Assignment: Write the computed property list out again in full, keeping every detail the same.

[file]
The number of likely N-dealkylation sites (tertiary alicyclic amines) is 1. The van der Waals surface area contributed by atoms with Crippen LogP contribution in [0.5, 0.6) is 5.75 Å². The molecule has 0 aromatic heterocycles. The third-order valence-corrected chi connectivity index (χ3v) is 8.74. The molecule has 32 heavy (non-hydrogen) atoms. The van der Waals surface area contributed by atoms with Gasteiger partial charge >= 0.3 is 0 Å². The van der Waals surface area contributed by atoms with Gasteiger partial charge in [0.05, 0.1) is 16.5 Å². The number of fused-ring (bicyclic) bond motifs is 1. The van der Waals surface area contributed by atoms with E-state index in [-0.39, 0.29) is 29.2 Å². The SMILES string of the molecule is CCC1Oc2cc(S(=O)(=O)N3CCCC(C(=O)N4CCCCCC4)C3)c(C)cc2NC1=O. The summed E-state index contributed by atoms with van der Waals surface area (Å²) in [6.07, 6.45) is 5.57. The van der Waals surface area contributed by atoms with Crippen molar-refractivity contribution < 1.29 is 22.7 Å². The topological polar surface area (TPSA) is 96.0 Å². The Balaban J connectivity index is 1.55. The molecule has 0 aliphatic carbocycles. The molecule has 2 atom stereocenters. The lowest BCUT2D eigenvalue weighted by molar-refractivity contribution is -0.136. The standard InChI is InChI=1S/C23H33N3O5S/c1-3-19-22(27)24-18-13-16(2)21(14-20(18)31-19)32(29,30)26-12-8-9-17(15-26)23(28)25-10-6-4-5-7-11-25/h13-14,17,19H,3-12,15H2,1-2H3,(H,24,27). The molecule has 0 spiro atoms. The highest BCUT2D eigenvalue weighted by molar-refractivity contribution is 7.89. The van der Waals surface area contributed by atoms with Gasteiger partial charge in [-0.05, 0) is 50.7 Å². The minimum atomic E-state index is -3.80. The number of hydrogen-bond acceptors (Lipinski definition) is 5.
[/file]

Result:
The number of likely N-dealkylation sites (tertiary alicyclic amines) is 1. The van der Waals surface area contributed by atoms with Crippen LogP contribution in [0.5, 0.6) is 5.75 Å². The molecule has 0 aromatic heterocycles. The third-order valence-corrected chi connectivity index (χ3v) is 8.74. The molecule has 32 heavy (non-hydrogen) atoms. The van der Waals surface area contributed by atoms with Gasteiger partial charge >= 0.3 is 0 Å². The van der Waals surface area contributed by atoms with Gasteiger partial charge in [0.05, 0.1) is 16.5 Å². The number of fused-ring (bicyclic) bond motifs is 1. The van der Waals surface area contributed by atoms with E-state index in [-0.39, 0.29) is 29.2 Å². The SMILES string of the molecule is CCC1Oc2cc(S(=O)(=O)N3CCCC(C(=O)N4CCCCCC4)C3)c(C)cc2NC1=O. The summed E-state index contributed by atoms with van der Waals surface area (Å²) in [6.07, 6.45) is 5.57. The van der Waals surface area contributed by atoms with Crippen molar-refractivity contribution < 1.29 is 22.7 Å². The topological polar surface area (TPSA) is 96.0 Å². The Balaban J connectivity index is 1.55. The molecule has 0 aliphatic carbocycles. The molecule has 2 atom stereocenters. The lowest BCUT2D eigenvalue weighted by molar-refractivity contribution is -0.136. The standard InChI is InChI=1S/C23H33N3O5S/c1-3-19-22(27)24-18-13-16(2)21(14-20(18)31-19)32(29,30)26-12-8-9-17(15-26)23(28)25-10-6-4-5-7-11-25/h13-14,17,19H,3-12,15H2,1-2H3,(H,24,27). The molecule has 0 spiro atoms. The highest BCUT2D eigenvalue weighted by molar-refractivity contribution is 7.89. The van der Waals surface area contributed by atoms with Gasteiger partial charge in [-0.05, 0) is 50.7 Å². The minimum atomic E-state index is -3.80. The number of hydrogen-bond acceptors (Lipinski definition) is 5.